Turning to our own times, it is important to note that Fr Michel Rodrigue is far from being the only alleged mystic to have used the term in recent decades; at least seven others can be identified as having attributed it to Jesus and/or the Virgin in their alleged messages.
The first appears to have been the Italian mystic Giuliana Buttini Crescio (1921-2003), virtually unknown outside specialist circles but the author of a vast corpus of an estimated 38 000 manuscript pages of supposed locutions, with the expression apostoli degli ultimi tempi appearing in a series of messages received 1973 in 1974.  http://www.amicidigiuliana.org/volume-i/messaggi-106-222Far better-known is Don Stefano Gobbi, founder of the Marian Movement of Priests, who was regularly invited by Pope St John Paul II to con-celebrate Mass in the Pontiff’s private chapel; the term appears initially in Don Gobbi’s writings on November 1, 1981 in a locution attributed to Our Lady, addressed to members of the MMP gathered in Puebla in Mexico (n° 236):
By your prayer, your suffering and your personal immolation, I will bring my plan to completion. I will hasten the time of the triumph of my Immaculate Heart in the Reign of Jesus, who will come to you in glory. Thus a new era of peace will begin and you will at last see new heavens and a new earth. (…) I have great designs -on you: respond, each and all, with generosity! In this extraordinary Cenacle, I have obtained for you from the Father, through Jesus, the gift of the Holy Spirit. He will transform you into ‘apostles of these last times.’[…]
While Mélanie Calvat remains to some extent a controversial figure, much light has been shed on her life and times in recent decades following the 1999 re-discovery by French researcher Michel Corteville of the original written depositions of the “secret” of La Salette by Mélanie and her fellow seer Maximin Giraud in 1851 for Pope Pius IX. Copious historical documentation, including Mélanie’s proposed rule for the order of the Apostles of the End Times, can be found in the book Découverte du secret de La Salette by Corteville and René Laurentin (Paris: Fayard, 2002). A recent attempt by Paul-Etienne Pierrecourt in the book De la Salette à Diana Vaughan (Editions Rémi, 2020) to discredit Corteville’s work appears to have gained a certain traction in French traditionalist circles, but belongs more to the genre of conspiracy theory than to serious scholarship (Pierrecourt is for example convinced that “Diana Vaughan”, famously held up by the Church at the end of the 19th century as a prize convert from Freemasonry, actually existed, whereas it has been long known that she was the fictional creation of the author Léo Taxil).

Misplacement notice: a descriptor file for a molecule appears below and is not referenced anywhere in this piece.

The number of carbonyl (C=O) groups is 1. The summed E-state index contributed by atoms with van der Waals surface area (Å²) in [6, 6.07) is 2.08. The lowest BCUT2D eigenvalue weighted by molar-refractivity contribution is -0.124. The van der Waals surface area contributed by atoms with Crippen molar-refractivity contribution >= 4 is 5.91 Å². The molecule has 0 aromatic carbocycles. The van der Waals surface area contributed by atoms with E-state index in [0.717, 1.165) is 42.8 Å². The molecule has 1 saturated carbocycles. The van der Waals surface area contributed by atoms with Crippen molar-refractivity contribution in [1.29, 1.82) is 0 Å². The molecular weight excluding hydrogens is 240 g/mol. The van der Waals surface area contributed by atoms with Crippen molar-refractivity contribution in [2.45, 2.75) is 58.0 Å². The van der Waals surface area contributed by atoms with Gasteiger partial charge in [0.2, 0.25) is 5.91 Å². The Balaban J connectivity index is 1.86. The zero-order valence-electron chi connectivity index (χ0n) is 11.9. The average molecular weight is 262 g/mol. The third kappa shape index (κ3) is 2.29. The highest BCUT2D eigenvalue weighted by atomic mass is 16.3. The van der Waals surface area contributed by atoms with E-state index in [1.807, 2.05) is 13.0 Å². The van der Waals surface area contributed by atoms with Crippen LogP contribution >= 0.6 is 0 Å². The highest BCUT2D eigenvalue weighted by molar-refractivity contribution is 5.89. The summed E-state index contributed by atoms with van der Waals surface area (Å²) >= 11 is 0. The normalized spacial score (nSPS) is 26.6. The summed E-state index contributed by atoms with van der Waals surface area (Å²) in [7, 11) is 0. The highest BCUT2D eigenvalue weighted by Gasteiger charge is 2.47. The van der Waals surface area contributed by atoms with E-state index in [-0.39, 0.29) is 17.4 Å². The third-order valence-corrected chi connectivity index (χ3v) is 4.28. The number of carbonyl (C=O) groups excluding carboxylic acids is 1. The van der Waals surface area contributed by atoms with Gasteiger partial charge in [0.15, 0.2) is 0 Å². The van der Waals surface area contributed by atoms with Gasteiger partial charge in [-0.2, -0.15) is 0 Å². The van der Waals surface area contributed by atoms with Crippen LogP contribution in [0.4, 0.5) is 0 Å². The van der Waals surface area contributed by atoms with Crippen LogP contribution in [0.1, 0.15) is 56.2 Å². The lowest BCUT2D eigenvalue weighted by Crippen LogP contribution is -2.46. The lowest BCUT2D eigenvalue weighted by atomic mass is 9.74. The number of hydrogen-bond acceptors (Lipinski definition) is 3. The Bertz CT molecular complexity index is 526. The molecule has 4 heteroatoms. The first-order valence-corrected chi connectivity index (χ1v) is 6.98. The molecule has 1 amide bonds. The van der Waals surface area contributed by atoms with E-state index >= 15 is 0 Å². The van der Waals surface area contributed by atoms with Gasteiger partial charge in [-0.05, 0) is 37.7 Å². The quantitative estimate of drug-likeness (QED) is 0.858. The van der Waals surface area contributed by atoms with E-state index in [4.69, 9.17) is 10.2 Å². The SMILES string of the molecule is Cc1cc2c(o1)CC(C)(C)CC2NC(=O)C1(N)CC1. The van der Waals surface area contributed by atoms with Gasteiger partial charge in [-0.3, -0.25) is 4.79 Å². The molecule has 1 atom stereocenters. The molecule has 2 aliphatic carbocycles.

A message (n° 533) received on December 8, 1994, Feast of the Immaculate Conception, Don Gobbi in Santiago in the Dominican Republic strikingly develops and contextualizes the notion of these “apostles ”:
Precisely on this day, you are celebrating here the five hundredth anniversary of the beginning of the evangelization of all this great continent of America. After nearly two thousand years since the first announcing of the Gospel, humanity has again become pagan. I am the Mother of the second evangelization. Mine is the task of forming the apostles of the second evangelization. During these years, I have formed you with particular care and through the gift of my words, to be the apostles of these last times. Apostles of the last times, because you must announce to all, to the very ends of the earth, the Gospel of Jesus, in these days of the great apostasy. In the great darkness which has descended upon the world, spread the Light of Christ and of his divine Truth. Apostles of the last times, because you must give to all the very life of God, by means of grace which you communicate with the sacraments of which you are the ministers. And thus you spread the fragrance of purity and of holiness in these times of great perversion. Apostles of the last times, because you are being called to bring down the dew of the merciful love of Jesus upon a world parched by the inability to love and menaced more and more with hatred, violence and war. Apostles of the last times, because you must announce the closely approaching return of Jesus in glory, who will lead humanity into the new times, when at last there will be seen new heavens and a new earth. Proclaim to all his forthcoming return: ‘Maranatha! Come, Lord Jesus!’